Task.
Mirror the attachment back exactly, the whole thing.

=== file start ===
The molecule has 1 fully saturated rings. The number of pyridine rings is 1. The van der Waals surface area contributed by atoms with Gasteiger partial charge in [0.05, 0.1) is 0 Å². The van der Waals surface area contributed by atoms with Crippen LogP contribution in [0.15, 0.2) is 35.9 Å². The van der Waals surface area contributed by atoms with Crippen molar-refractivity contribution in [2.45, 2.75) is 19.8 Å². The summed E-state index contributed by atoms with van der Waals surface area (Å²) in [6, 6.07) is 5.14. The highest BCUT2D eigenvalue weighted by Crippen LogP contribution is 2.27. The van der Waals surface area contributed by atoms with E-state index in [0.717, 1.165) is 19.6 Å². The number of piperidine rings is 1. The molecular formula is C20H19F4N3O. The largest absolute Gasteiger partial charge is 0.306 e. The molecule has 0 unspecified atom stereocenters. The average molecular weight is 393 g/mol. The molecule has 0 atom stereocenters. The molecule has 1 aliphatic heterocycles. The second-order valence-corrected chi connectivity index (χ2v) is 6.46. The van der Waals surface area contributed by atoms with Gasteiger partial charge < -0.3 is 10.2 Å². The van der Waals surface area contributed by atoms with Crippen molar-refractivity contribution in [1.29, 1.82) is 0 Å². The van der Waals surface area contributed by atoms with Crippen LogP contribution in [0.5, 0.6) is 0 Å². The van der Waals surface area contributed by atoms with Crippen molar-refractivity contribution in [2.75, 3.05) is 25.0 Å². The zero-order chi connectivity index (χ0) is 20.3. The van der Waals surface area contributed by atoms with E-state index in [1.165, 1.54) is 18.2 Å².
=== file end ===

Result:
The molecule has 1 fully saturated rings. The number of pyridine rings is 1. The van der Waals surface area contributed by atoms with Gasteiger partial charge in [0.05, 0.1) is 0 Å². The van der Waals surface area contributed by atoms with Crippen LogP contribution in [0.15, 0.2) is 35.9 Å². The van der Waals surface area contributed by atoms with Crippen molar-refractivity contribution in [2.45, 2.75) is 19.8 Å². The summed E-state index contributed by atoms with van der Waals surface area (Å²) in [6, 6.07) is 5.14. The highest BCUT2D eigenvalue weighted by Crippen LogP contribution is 2.27. The van der Waals surface area contributed by atoms with E-state index in [0.717, 1.165) is 19.6 Å². The number of piperidine rings is 1. The molecular formula is C20H19F4N3O. The largest absolute Gasteiger partial charge is 0.306 e. The molecule has 0 unspecified atom stereocenters. The average molecular weight is 393 g/mol. The molecule has 0 atom stereocenters. The molecule has 1 aliphatic heterocycles. The second-order valence-corrected chi connectivity index (χ2v) is 6.46. The van der Waals surface area contributed by atoms with Gasteiger partial charge < -0.3 is 10.2 Å². The van der Waals surface area contributed by atoms with Crippen molar-refractivity contribution in [1.29, 1.82) is 0 Å². The van der Waals surface area contributed by atoms with Crippen LogP contribution in [0.5, 0.6) is 0 Å². The van der Waals surface area contributed by atoms with Crippen molar-refractivity contribution in [2.75, 3.05) is 25.0 Å². The zero-order chi connectivity index (χ0) is 20.3. The van der Waals surface area contributed by atoms with E-state index in [1.165, 1.54) is 18.2 Å².